I wonder how this compares to the PC Engine Supergrafx Ghouls ‘n’ Ghosts? I’ve never checked that version out. Still, we all have to admit the SNES owners got the best deal with Super Ghouls ‘n’ Ghost, amiright?

    Great article, but “meteoric rise”? How the hell did that nonsensical idiom become so common? I’m not one of those prickly language dudes who freaks out over “I could care less” or that sort of thing, but “meteoric rise” just drives me crazy.

    • I’ve always thought it was about the speed of the rise and completely ignores the fact that meteors fall down instead of falling up.

    • CJ Lowery says:

      The Supergrafx version has some amazing backgrounds and very little slowdown, as seen here:

      As for “meteoric rise,” I liked the way meteoric-er fall rolled off the keyboard, since that IS what we associate with meteors and other space debris, after all.

    • Sean697 says:

      Well EGM did give this game of the year I think. But I think EGM also posted some previews way back of the Supergrafx version and the screen shots were pretty much dead on accurate to the arcade version. From what I’ve heard it is the definitive home version but was probably a case of being late to the party.

  3. Nicola Nomali says:

    I love this game, although the aesthetics are such an important part of the experience for me that I can only play the arcade version. But it’s easy to see that, as with Sega’s other conversions of CPS games like Strider and Final Fight, this was certainly close enough at the time.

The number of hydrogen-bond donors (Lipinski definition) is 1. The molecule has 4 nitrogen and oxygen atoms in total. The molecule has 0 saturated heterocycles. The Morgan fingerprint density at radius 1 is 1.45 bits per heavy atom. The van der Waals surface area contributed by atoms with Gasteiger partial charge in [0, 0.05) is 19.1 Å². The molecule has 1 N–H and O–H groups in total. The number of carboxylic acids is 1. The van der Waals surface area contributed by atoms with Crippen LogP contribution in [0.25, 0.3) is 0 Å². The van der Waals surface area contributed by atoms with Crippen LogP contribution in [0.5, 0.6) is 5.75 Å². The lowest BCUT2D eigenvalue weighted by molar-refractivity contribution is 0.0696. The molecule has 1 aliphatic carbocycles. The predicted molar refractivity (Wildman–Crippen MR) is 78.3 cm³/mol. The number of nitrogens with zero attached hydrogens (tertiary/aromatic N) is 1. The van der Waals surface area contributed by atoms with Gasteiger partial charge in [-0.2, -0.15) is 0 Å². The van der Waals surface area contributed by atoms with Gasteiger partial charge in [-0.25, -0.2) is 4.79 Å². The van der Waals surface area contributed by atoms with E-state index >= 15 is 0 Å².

For me, the high points of the game’s soudtrack are the brief but incredibly dramatic sting from the opening sequence and Stage 5’s theme, which revisits the motif from the beginning of the Stage 1 theme and makes it even more ominous. From there, the organ synth escalates until about the forty-second mark (roughly forty-four seconds into this video), where it unleashes a stirring climax that, together with the vertical structure of the stage and the fact that you’re now casually laying waste to bosses left and right, firmly impresses the coming of Arthur’s final decisive battle.

    Finally, just because I want to tell someone, Prin Prin’s name comes from “purin purin”: Japanese onomatopoeia for the jiggling of pudding—or, in this case, something significantly cheekier. In retrospect, it’s no wonder the ending makes note of her measurements.

  4. Casey says:

    So I take it this blog is dead?

  5. Casey says:

    This blog is dead. Bummer. I liked it while it was still updating.